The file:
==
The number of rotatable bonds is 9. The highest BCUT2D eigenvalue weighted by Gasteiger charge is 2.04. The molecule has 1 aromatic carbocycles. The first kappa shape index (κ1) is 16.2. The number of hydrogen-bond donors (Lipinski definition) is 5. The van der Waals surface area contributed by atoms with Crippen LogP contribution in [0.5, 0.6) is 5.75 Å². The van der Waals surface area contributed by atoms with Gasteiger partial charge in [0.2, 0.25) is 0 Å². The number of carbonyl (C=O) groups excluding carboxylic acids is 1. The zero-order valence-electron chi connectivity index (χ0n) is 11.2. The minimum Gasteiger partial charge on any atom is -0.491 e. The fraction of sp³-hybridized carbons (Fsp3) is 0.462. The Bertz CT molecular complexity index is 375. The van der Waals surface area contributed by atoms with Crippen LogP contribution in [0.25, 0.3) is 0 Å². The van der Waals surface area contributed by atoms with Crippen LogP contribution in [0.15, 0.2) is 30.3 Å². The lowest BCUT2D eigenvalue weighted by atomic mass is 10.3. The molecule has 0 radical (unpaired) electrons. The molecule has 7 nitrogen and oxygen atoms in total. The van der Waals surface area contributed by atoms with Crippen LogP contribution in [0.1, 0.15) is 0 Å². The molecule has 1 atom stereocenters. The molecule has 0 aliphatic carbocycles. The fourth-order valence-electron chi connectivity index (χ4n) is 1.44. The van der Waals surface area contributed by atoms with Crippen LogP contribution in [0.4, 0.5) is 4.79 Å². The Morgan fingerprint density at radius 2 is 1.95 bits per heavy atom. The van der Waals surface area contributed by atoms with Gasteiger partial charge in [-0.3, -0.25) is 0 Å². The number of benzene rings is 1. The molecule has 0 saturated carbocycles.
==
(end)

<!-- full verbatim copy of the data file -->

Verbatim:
The number of rotatable bonds is 9. The highest BCUT2D eigenvalue weighted by Gasteiger charge is 2.04. The molecule has 1 aromatic carbocycles. The first kappa shape index (κ1) is 16.2. The number of hydrogen-bond donors (Lipinski definition) is 5. The van der Waals surface area contributed by atoms with Crippen LogP contribution in [0.5, 0.6) is 5.75 Å². The van der Waals surface area contributed by atoms with Gasteiger partial charge in [0.2, 0.25) is 0 Å². The number of carbonyl (C=O) groups excluding carboxylic acids is 1. The zero-order valence-electron chi connectivity index (χ0n) is 11.2. The minimum Gasteiger partial charge on any atom is -0.491 e. The fraction of sp³-hybridized carbons (Fsp3) is 0.462. The Bertz CT molecular complexity index is 375. The van der Waals surface area contributed by atoms with Crippen LogP contribution in [0.25, 0.3) is 0 Å². The van der Waals surface area contributed by atoms with Crippen LogP contribution in [0.15, 0.2) is 30.3 Å². The lowest BCUT2D eigenvalue weighted by atomic mass is 10.3. The molecule has 0 radical (unpaired) electrons. The molecule has 7 nitrogen and oxygen atoms in total. The van der Waals surface area contributed by atoms with Crippen LogP contribution in [0.1, 0.15) is 0 Å². The molecule has 1 atom stereocenters. The molecule has 0 aliphatic carbocycles. The fourth-order valence-electron chi connectivity index (χ4n) is 1.44. The van der Waals surface area contributed by atoms with Crippen LogP contribution in [0.4, 0.5) is 4.79 Å². The Morgan fingerprint density at radius 2 is 1.95 bits per heavy atom. The van der Waals surface area contributed by atoms with Gasteiger partial charge in [-0.3, -0.25) is 0 Å². The number of benzene rings is 1. The molecule has 0 saturated carbocycles.